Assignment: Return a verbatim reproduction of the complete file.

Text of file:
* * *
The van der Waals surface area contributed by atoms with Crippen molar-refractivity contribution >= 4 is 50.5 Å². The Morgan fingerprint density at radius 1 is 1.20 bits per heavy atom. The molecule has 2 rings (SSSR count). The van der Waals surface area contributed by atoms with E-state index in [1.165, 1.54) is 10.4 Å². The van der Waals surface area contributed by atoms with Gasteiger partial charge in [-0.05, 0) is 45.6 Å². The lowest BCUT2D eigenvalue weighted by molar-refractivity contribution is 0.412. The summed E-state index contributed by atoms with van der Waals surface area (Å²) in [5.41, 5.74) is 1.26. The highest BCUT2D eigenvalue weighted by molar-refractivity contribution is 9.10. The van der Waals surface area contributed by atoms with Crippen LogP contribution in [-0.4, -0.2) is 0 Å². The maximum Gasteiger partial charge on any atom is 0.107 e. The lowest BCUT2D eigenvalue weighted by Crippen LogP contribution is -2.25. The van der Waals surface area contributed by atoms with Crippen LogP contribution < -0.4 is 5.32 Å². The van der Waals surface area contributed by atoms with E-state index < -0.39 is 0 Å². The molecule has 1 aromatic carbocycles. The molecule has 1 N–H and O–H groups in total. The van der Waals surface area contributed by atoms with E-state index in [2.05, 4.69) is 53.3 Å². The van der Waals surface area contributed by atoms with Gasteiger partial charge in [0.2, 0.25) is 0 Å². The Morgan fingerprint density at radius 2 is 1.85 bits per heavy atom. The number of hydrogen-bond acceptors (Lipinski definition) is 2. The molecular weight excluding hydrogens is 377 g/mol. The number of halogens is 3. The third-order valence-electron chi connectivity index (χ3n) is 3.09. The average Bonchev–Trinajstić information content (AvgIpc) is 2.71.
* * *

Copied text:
The van der Waals surface area contributed by atoms with Crippen molar-refractivity contribution >= 4 is 50.5 Å². The Morgan fingerprint density at radius 1 is 1.20 bits per heavy atom. The molecule has 2 rings (SSSR count). The van der Waals surface area contributed by atoms with E-state index in [1.165, 1.54) is 10.4 Å². The van der Waals surface area contributed by atoms with Gasteiger partial charge in [-0.05, 0) is 45.6 Å². The lowest BCUT2D eigenvalue weighted by molar-refractivity contribution is 0.412. The summed E-state index contributed by atoms with van der Waals surface area (Å²) in [5.41, 5.74) is 1.26. The highest BCUT2D eigenvalue weighted by molar-refractivity contribution is 9.10. The van der Waals surface area contributed by atoms with Crippen LogP contribution in [-0.4, -0.2) is 0 Å². The maximum Gasteiger partial charge on any atom is 0.107 e. The lowest BCUT2D eigenvalue weighted by Crippen LogP contribution is -2.25. The van der Waals surface area contributed by atoms with Crippen LogP contribution < -0.4 is 5.32 Å². The van der Waals surface area contributed by atoms with E-state index < -0.39 is 0 Å². The molecule has 1 aromatic carbocycles. The molecule has 1 N–H and O–H groups in total. The van der Waals surface area contributed by atoms with E-state index in [2.05, 4.69) is 53.3 Å². The van der Waals surface area contributed by atoms with Gasteiger partial charge in [0.2, 0.25) is 0 Å². The Morgan fingerprint density at radius 2 is 1.85 bits per heavy atom. The number of hydrogen-bond acceptors (Lipinski definition) is 2. The molecular weight excluding hydrogens is 377 g/mol. The number of halogens is 3. The third-order valence-electron chi connectivity index (χ3n) is 3.09. The average Bonchev–Trinajstić information content (AvgIpc) is 2.71.